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Mitsubishi calls for EV infrastructure plan

Date: 25 August 2016   |   Author: Debbie Wood

A clearer plan is needed if the electric vehicle charging infrastructure is to cope with the rising popularity of plug-in hybrids, Mitsubishi has declared, one which also prevents charging companies from gaining a monopoly and introducing "poorly thought-out pricing".

The firm's Outlander PHEV is the UK's best-selling plug-in hybrid, with 10,037 sold in the last fiscal year, and today it accounts for almost a third of all electric-powered cars on UK roads.

But this upsurge in sales has left the charging network struggling to cope with demand and was a key contributor to charge point operator Ecotricity's change in pricing last month, imposing a £6 per half hour charge at its motorway rapid charging points.    

Mitsubishi UK managing director Lance Bradley believes the way Ecotricity is trying to control supply and demand is wrong and plug-in hybrids should be seen as a positive stepping stone into electric technology.

"If we let individual companies do their own thing you end up with a pricing programme so poorly thought out that it could potentially effect the sales of electric vehicles," he told BusinessCar. "Most people won't go from a petrol or diesel straight into an EV because it's too compromised and the cars are too expensive. Our Outlander PHEV is a stepping stone and that's a good thing and something that shouldn't be discouraged."

Although it is generally accepted that rapid charging could not have remained free in the long term, Bradley believes leaving the charging infrastructure to individual companies, especially when they have a monopoly, is counter-productive.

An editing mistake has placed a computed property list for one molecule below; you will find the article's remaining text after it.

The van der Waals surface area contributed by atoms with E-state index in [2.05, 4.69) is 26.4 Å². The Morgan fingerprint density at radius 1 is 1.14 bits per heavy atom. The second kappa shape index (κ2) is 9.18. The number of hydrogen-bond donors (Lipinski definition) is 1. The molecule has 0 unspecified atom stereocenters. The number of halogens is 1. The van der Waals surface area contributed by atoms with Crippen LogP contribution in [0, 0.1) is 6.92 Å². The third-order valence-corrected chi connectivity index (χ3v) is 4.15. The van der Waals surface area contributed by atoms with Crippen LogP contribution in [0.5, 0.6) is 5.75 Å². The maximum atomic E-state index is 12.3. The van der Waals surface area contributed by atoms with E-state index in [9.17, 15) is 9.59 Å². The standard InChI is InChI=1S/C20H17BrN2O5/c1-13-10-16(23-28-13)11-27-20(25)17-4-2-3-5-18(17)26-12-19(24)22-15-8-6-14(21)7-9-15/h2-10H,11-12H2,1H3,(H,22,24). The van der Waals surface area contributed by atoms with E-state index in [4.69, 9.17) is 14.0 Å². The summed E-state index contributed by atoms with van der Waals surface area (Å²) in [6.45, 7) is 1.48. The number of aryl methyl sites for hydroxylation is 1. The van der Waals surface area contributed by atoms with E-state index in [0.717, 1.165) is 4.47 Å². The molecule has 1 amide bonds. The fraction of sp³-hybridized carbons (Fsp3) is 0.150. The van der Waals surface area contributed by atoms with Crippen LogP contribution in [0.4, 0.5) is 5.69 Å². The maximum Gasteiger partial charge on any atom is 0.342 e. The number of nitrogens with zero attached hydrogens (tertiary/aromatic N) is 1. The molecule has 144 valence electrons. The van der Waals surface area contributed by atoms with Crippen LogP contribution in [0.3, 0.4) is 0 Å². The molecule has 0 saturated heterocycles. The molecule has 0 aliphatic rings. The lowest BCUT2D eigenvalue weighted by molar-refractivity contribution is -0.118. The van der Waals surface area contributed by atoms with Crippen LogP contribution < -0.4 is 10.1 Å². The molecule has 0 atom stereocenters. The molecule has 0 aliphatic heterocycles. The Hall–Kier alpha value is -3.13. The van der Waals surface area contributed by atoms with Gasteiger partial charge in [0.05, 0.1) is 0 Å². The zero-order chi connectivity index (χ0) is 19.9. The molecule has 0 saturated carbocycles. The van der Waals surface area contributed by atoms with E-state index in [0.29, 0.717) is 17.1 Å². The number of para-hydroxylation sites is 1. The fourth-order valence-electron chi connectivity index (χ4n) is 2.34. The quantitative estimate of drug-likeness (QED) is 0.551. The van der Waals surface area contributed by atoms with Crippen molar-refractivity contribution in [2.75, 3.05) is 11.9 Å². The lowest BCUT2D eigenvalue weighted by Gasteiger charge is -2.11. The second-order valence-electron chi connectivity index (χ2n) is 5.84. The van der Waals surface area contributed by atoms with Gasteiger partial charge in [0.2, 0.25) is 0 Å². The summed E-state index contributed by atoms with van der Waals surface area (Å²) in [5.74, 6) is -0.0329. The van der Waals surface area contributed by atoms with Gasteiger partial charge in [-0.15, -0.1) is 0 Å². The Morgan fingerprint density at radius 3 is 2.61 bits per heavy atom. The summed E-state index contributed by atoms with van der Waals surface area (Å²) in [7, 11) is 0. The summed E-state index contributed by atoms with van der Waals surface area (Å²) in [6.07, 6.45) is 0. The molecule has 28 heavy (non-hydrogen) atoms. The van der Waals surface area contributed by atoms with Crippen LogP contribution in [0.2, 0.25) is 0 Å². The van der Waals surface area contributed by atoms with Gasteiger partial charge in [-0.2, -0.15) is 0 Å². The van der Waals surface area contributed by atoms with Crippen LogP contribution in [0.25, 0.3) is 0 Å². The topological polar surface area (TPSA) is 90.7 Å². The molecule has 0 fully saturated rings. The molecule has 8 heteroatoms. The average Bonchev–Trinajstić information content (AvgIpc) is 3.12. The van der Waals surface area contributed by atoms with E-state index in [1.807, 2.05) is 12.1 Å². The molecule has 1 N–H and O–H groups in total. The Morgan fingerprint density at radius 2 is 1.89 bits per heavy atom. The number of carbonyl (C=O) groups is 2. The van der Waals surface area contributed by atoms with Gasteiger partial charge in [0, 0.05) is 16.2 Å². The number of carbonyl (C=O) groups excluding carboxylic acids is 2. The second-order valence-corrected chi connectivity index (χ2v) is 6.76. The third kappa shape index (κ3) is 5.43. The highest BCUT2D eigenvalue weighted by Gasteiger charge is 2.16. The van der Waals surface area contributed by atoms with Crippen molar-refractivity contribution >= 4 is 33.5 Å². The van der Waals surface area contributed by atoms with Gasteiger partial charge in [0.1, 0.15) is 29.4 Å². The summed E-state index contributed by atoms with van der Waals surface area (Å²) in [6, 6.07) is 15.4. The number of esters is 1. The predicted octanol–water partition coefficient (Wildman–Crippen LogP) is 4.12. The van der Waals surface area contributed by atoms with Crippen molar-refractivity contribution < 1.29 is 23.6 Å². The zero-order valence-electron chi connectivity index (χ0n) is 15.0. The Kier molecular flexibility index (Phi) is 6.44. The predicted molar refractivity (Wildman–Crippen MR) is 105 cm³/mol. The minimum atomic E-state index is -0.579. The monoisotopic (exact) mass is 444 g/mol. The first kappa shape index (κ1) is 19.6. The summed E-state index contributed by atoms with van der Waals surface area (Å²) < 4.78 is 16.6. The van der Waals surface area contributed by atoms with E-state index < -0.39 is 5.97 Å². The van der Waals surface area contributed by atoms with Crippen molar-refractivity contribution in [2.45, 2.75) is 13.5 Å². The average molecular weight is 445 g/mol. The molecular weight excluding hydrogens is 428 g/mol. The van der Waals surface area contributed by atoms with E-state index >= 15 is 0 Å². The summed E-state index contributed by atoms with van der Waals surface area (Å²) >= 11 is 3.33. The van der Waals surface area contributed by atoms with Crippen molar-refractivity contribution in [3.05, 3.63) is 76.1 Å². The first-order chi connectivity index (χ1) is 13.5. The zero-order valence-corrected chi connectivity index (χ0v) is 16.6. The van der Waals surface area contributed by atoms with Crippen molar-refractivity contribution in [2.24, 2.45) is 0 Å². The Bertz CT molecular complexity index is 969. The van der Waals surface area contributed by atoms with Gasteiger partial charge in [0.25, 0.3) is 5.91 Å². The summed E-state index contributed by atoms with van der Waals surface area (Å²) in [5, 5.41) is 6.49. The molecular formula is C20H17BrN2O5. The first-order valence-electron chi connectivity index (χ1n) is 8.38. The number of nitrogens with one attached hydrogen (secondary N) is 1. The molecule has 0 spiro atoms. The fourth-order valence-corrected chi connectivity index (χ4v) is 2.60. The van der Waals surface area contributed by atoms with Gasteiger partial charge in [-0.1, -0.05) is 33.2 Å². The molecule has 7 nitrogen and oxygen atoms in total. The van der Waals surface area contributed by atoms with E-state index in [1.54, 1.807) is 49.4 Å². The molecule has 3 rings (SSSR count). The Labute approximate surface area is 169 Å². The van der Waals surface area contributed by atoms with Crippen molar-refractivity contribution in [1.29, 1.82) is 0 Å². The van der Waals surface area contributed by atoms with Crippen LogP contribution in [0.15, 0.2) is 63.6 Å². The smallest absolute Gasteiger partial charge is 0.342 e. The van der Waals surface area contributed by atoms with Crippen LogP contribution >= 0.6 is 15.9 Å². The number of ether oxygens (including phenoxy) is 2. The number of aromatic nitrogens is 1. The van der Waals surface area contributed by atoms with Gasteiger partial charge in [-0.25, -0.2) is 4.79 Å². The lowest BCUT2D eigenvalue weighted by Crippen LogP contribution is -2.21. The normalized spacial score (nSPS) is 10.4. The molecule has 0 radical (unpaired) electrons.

"We're getting to the point now where the charging network cannot cope. The question that we've been asking ourselves is if there's a clear enough plan for a future charging infrastructure and we're not sure that there is," Bradley said.

"When you get a situation like Ecotricity where they're talking about excluding the Outlander, the best-selling electric car in the UK at the moment, that doesn't help in the Government's ambition to get more electric cars on the road. There's a very clear desire to make sure electric cars work and grow quickly and this kind of action undermines it - we cannot let that happen."

Mitsubishi believes a more coordinated effort between car manufacturers and charging companies is needed to come up with what the charging infrastructure should look like in five years' time. Although universal pricing seems unlikely, Bradley is hoping it'll more closely mirror how petrol stations currently operate. 

"I think as a group of manufacturers we need to talk to people who understand about charging and where the market needs to be. I don't think we can get universal pricing, but we should mirror the way fuel stations currently operate."